Just the Facts: Lacey Act and America COMPETES Act

Social media is carrying erroneous Lacey Act and COMPETES Act information or assumptions.  Here are Just the Facts for you to share or post…

HR 4521 (a 2,921-page bill known as the America COMPETES Act) has passed the US House of Representatives.  Within the bill is Section 71102 which significantly amends the Lacey Act to increase federal animal importation and interstate regulation.
The Lacey Act, passed in 1900, applies to all captive-bred as well as wild harvested “species of wild mammals, wild birds, fish (including mollusks and crustaceans), amphibians, or reptiles, or the offspring or eggs of any such species” found to be “injurious to human beings, to the interests of agriculture, horticulture, forestry, or to wildlife or the wildlife resources of the United States.” Captive breeding an animal does not classify it as “domesticated” under the Lacey Act.
Now a joint committee of the House and Senate will convene to figure out how to reconcile HR 4521 with a Senate companion bill, S 1260 (a 2,375-page bill known as USICA) to produce compromise legislation for the House and Senate to consider.
America COMPETES Act, Section 71102, radically changes the way that the U.S. Fish and Wildlife Service (FWS) has been regulating importation and interstate movement of wildlife species – a regulatory activity spanning 120 years by:  

  • Creating a “White List” of species that could remain in trade if and only if the species has been determined by the FWS to be in more than “minimal quantities” in trade (a standard to be determined by regulation) and not “injurious.” If an animal is not on the new “White List,” the species is by default “banned” as an invasive/injurious species and banned from importation or interstate movement.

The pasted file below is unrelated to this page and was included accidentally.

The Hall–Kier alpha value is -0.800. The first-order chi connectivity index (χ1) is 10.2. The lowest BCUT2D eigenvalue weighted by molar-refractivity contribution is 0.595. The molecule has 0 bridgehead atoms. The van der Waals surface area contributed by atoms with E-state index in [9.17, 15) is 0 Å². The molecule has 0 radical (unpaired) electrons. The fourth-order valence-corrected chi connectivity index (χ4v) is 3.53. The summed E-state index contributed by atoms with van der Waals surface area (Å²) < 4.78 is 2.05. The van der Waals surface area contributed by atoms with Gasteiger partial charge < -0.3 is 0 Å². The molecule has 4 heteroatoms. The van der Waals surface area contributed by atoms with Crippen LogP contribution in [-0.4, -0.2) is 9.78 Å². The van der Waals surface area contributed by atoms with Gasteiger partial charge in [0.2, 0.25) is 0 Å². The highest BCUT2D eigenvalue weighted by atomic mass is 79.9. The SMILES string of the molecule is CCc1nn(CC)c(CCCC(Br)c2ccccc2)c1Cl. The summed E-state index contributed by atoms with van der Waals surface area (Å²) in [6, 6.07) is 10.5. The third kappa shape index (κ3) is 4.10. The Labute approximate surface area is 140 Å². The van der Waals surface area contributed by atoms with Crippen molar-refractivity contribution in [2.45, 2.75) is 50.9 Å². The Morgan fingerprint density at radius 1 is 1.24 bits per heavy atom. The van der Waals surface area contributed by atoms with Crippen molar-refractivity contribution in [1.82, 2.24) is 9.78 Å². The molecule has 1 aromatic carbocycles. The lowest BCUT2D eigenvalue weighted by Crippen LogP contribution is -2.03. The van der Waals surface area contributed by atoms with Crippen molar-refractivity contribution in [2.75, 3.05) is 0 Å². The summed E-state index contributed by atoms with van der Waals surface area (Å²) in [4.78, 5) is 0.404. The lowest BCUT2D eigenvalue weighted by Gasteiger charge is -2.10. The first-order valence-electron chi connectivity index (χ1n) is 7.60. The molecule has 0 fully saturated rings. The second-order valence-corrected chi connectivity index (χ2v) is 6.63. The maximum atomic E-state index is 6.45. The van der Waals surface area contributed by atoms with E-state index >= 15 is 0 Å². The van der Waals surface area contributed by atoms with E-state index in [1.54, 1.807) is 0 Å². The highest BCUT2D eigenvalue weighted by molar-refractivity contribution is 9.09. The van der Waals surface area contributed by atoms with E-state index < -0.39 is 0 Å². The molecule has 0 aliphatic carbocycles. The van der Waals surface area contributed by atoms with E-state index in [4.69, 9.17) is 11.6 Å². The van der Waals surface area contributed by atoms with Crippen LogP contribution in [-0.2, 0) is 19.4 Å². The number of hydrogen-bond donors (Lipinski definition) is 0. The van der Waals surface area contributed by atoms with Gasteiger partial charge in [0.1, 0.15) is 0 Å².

• White lists are unusual for the federal government as a regulatory tool and signatory or participant to international agreements and organizations predicated on prohibiting or restricting species trade for at-risk animals (i.e., Endangered Species Act or Convention on International Trade in Endangered Species of Wild Fauna and Flora), noxious plants (i.e., International Plant Protection Convention), pathogens that may infect US agricultural animals (World Organization for Animal Health) and imported animals and animal products capable of causing human disease (Center for Disease Control and Prevention).
  • Providing the FWS with new emergency listing authority of species in trade as well as species not yet in trade – a process that denies basic due process involving advance notice, opportunity to comment, public hearings, etc. While potentially appropriate for a species “not in trade,” this approach leaves US aquaculture at-risk for emergency listing for thousands of native and non-native aquatic species produced and sold to stock farms for grow-out, as farmed seafood, bait, recreational fish, biological control of nuisance aquatic plants or for aquarium and water gardening.